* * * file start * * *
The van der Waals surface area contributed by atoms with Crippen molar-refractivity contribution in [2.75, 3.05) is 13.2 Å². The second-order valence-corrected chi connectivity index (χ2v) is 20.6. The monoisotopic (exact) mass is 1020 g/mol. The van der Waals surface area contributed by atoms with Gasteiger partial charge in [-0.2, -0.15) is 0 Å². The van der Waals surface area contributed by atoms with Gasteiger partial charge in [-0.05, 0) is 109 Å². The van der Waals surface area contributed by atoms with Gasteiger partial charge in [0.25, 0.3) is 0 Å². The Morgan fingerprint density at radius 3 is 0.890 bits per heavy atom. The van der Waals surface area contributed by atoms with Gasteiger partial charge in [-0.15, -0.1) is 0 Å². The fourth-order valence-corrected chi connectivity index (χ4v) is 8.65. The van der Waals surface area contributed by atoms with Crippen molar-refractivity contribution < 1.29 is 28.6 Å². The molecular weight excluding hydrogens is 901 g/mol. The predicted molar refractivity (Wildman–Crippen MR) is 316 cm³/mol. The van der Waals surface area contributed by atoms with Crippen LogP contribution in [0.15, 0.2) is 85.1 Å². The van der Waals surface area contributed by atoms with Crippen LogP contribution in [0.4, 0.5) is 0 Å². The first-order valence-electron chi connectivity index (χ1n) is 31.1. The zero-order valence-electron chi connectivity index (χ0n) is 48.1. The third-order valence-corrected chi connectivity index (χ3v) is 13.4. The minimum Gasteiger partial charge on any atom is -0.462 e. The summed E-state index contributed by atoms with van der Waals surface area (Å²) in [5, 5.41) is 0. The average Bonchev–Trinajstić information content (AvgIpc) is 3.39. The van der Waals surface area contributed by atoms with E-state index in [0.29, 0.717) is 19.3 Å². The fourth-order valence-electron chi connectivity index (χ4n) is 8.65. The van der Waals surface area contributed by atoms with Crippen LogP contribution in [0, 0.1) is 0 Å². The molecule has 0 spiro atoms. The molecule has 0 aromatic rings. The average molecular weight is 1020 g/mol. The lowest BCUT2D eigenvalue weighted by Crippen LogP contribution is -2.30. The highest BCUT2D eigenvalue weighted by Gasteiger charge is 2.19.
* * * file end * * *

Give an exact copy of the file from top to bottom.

The van der Waals surface area contributed by atoms with Crippen molar-refractivity contribution in [2.75, 3.05) is 13.2 Å². The second-order valence-corrected chi connectivity index (χ2v) is 20.6. The monoisotopic (exact) mass is 1020 g/mol. The van der Waals surface area contributed by atoms with Gasteiger partial charge in [-0.2, -0.15) is 0 Å². The van der Waals surface area contributed by atoms with Gasteiger partial charge in [-0.05, 0) is 109 Å². The van der Waals surface area contributed by atoms with Gasteiger partial charge in [0.25, 0.3) is 0 Å². The Morgan fingerprint density at radius 3 is 0.890 bits per heavy atom. The van der Waals surface area contributed by atoms with Gasteiger partial charge in [-0.15, -0.1) is 0 Å². The fourth-order valence-corrected chi connectivity index (χ4v) is 8.65. The van der Waals surface area contributed by atoms with Crippen molar-refractivity contribution < 1.29 is 28.6 Å². The molecular weight excluding hydrogens is 901 g/mol. The predicted molar refractivity (Wildman–Crippen MR) is 316 cm³/mol. The van der Waals surface area contributed by atoms with Crippen LogP contribution in [0.15, 0.2) is 85.1 Å². The van der Waals surface area contributed by atoms with Crippen LogP contribution in [0.4, 0.5) is 0 Å². The first-order valence-electron chi connectivity index (χ1n) is 31.1. The zero-order valence-electron chi connectivity index (χ0n) is 48.1. The third-order valence-corrected chi connectivity index (χ3v) is 13.4. The minimum Gasteiger partial charge on any atom is -0.462 e. The summed E-state index contributed by atoms with van der Waals surface area (Å²) in [5, 5.41) is 0. The average Bonchev–Trinajstić information content (AvgIpc) is 3.39. The van der Waals surface area contributed by atoms with E-state index in [0.29, 0.717) is 19.3 Å². The fourth-order valence-electron chi connectivity index (χ4n) is 8.65. The van der Waals surface area contributed by atoms with Crippen LogP contribution in [0, 0.1) is 0 Å². The molecule has 0 spiro atoms. The molecule has 0 aromatic rings. The average molecular weight is 1020 g/mol. The lowest BCUT2D eigenvalue weighted by Crippen LogP contribution is -2.30. The highest BCUT2D eigenvalue weighted by Gasteiger charge is 2.19.